It is always illuminating to see how God works in the midst of suffering. Deanna has been asked to do a lot of speaking about her story with cancer, and Jackie and I have attended several of these sessions.

Thus, when I was asked to preach on how to respond to cancer in a loved one, I immediately decided to ask Deanna to participate. But, the more I thought about it the more I concluded that I could not ask her to drive down to Des Moines and participate in seven worship services on a weekend; that is exhausting for someone in perfect health!

So, it was instead suggested that we send our videographer to the Twin Cities to put Deanna on video, following her around in her busy life.

On July 6-7, Deanna will be sharing her story in several segments, and as the preacher of the day, I will be in dialogue with her via the video. I highly encourage you to be there!

I believe that Deanna, and of course now Pastor Nicole, are bringing the mysteries of cancer out in the open and helping each of us understand more fully what it means to be truly mortal and yet filled with hope.

I close with one other passage from Deanna’s book, Hoping for More:

In one cancer memoir I read, the author writes about the scene in the exam room after she learns that she has breast cancer. She looks at the doctor through her tears and whispers, ‘I’m sorry, I just don’t know how to have cancer.’ The doctor puts his hand on her shoulder and says, ‘None of us know how to have cancer.’ Deanna then wrestles with this statement throughout the book: How does one have cancer?

So often cancer stories come from two perspectives: being cured, or facing imminent death.

Deanna talks about living in the “gaps.”

She most likely will never be cancer free – it is just sitting there in her back, trying to again create havoc (it happened again a year ago). Yet, she is not facing death anytime soon.

So, she lives in the gaps.

She tries to process what it is like to live with cancer.

To have faith in the midst of cancer.

To find hope when you have cancer.

To experience relationships while having cancer.

She talks about the importance of CaringBridge in her journey (she calls it “the virtual body of Christ.”)

This is what her book is about and this is what the sermon will be about.

How do we have cancer? How do we love and support loved ones who have cancer? How do we find hope in the midst of illness? How do we find life in the shadow of death? What does God say about illness, death and eternal life? How do we respond to miracles, or the absence of a miracle? How does Jesus deal with illness?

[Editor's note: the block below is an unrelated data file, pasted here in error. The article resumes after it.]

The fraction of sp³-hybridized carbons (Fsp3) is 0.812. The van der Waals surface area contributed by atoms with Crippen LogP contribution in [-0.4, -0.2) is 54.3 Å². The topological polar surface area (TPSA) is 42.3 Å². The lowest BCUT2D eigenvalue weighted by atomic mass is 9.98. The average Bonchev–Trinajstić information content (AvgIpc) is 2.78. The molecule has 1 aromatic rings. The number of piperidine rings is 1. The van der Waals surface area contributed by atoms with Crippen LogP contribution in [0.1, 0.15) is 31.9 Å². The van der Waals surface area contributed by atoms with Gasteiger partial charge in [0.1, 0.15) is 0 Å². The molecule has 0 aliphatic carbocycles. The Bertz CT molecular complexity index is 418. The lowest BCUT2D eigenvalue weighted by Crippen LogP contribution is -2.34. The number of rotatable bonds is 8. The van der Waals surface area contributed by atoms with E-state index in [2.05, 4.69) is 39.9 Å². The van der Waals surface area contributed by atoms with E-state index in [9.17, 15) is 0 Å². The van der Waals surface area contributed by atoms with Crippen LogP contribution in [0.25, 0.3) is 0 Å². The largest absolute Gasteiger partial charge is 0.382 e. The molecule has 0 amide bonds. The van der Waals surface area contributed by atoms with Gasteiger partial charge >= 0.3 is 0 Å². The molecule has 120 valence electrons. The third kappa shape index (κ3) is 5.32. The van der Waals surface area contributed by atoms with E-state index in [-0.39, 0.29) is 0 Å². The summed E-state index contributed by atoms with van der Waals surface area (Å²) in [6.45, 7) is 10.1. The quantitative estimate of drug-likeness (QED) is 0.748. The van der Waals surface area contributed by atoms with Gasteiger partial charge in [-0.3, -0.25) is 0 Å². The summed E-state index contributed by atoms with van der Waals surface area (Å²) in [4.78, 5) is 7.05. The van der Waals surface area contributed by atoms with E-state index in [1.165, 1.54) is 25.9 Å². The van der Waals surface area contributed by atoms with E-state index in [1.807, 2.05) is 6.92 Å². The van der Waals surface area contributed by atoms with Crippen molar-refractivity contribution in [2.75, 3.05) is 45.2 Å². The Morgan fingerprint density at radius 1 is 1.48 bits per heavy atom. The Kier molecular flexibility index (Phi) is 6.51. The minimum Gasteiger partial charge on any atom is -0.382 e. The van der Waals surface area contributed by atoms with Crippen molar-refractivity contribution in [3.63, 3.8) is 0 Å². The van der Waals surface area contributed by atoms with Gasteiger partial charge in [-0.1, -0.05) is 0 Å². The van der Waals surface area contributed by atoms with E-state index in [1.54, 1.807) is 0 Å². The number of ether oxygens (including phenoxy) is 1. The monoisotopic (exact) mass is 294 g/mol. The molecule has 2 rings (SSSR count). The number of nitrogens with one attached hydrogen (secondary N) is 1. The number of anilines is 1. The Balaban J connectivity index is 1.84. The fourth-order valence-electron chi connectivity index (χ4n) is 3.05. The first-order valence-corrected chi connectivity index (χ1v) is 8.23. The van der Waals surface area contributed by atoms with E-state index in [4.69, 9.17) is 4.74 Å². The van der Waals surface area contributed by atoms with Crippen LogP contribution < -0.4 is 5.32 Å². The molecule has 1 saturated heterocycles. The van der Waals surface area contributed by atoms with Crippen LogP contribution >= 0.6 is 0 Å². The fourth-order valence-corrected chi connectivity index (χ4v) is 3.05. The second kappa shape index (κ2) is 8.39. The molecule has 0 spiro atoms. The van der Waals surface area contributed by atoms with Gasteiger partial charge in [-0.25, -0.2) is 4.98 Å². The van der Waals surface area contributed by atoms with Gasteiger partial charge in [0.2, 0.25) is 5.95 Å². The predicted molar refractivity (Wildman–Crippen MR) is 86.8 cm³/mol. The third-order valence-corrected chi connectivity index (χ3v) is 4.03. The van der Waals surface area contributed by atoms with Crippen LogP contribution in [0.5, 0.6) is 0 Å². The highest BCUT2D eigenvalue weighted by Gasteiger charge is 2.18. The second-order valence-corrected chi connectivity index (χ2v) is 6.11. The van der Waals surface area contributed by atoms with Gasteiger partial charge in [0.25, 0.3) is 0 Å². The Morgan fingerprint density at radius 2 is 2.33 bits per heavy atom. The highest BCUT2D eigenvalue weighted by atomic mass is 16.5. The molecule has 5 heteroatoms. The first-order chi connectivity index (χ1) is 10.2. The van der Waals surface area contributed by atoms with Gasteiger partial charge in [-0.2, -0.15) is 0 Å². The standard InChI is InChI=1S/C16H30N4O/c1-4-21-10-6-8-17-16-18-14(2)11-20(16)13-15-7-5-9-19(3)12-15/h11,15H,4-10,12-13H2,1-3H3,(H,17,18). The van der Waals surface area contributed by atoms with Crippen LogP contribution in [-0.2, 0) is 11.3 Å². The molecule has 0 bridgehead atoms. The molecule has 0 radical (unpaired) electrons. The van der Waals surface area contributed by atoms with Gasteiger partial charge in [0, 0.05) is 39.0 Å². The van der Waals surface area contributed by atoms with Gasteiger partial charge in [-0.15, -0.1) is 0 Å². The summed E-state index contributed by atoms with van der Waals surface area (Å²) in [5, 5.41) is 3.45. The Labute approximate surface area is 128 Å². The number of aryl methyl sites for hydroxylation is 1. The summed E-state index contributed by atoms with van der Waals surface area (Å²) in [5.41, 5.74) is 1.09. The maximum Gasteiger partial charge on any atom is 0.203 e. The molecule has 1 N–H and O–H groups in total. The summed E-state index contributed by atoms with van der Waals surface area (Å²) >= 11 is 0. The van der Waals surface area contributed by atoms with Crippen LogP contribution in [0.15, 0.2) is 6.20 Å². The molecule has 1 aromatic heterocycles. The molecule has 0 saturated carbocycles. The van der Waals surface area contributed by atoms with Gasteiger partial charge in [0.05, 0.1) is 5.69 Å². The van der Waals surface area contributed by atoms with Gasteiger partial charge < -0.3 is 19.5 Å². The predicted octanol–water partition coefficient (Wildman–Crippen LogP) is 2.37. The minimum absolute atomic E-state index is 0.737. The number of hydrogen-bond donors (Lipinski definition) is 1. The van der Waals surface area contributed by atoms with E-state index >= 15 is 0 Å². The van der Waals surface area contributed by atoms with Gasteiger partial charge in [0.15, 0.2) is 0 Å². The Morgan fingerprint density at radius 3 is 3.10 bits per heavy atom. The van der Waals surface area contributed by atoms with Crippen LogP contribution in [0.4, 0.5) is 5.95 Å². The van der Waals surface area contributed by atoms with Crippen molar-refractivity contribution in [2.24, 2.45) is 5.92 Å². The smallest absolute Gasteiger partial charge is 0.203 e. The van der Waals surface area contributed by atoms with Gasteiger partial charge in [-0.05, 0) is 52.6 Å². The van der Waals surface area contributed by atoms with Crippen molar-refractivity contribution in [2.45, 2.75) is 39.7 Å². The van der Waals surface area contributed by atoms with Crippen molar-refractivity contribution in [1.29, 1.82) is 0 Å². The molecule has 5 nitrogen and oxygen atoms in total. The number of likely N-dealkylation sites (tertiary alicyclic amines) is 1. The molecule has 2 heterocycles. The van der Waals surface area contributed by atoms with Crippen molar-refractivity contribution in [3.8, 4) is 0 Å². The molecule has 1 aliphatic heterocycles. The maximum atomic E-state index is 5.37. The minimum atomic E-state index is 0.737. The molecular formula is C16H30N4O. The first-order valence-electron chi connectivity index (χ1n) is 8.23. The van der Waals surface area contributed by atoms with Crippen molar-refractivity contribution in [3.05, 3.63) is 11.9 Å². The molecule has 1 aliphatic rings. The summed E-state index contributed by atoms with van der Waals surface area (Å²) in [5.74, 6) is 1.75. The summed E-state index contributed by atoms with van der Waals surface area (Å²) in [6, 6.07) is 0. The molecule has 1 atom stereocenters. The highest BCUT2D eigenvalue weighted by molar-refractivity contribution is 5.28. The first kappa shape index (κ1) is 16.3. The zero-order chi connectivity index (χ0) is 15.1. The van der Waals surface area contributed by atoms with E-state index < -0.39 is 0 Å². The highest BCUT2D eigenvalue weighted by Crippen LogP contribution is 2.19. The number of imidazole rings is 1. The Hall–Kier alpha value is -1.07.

None of us have all the answers, but we can ask the right questions and connect our experience with our Christian faith…


Pastor Merv

PS: For those looking to connect with others who have had cancer, walked alongside someone with cancer or are currently battling cancer, we invite you to check out Hope’s support group, Cancer Connect. The group meets the second Sunday of every month. You can email Kimberly with questions or for more information.

Pastor’s Corner: Breaking old habits. Breathing new life.

At the dawn of the 20th century, Russian psychologist Ivan Pavlov published new findings of some research that he had discovered.

In his research, Pavlov would ring a bell every time he fed a dog. He would ring the bell and feed the dog. Every time the dog was given food it followed the ringing of this bell.

What Pavlov discovered was that this rhythm created a response in the dog. As soon as the dog would hear the bell the dog would begin to salivate, expecting to receive something to eat. The dogs had been conditioned to link the sound with the experience. He developed a habit in the dogs and that habitual response was a powerful thing…

We all have habits – conditioned responses to the experiences we have and encounter throughout our days.

We do them subconsciously – we don’t even have to think about them.

We do them automatically – it takes more effort to not do our habits than it takes to do them.

The scary thing is that sometimes our habits begin to define us and lead us. They become the structure that dictates what we are going to do. We structure our lives around them (even when we know that they aren’t good for us).

Some could say we even become enslaved by them.

In Paul’s letter to the Galatians, he reminds the people that they are free; they are no longer confined to the old way of doing things.

Through the death and resurrection of Jesus Christ they had been set free! It is this freedom that will allow them to live the life that God had created them to live.

Paul reminds them to not be controlled by the things of this world, for the things of this world – when they begin to control us – don’t lead us to life.

They are to be guided by the fruit of the Spirit. The Spirit that creates new life – that breaks old habits – that sets us free.

In another one of his letters, Paul encourages the people in Rome to not be conformed by the things of this world, but to be transformed by the power of God.

This new life brings in new habits – life-giving habits – into our lives. Habits, or disciplines, that create space for us to come to know the God who loves us in a greater and more intimate way.

Pastor Jeremy

Pastor’s Corner: An update from the Woodley household

In the spirit of our Healthy Church sermon series, our household – Grant, Nicole, Dietrich (6), Samuel (5) and Junia (4) – greets you as healthy churches have greeted each other since the day of Jesus:

Grace and peace to you from God our Father and our Lord Jesus Christ!

If by chance you haven’t been following along with our story, you can catch up here, or by listening to Hope’s April 7 or April 14 sermons.

It’s no coincidence that the first two weeks of our Healthy Church series are “Healthy Faith” and “Healthy Families.”

It’s been almost two full months now since we received the phone call from the radiologist confirming that, indeed, Nicole has breast cancer. Life changed for all of us very quickly in that moment.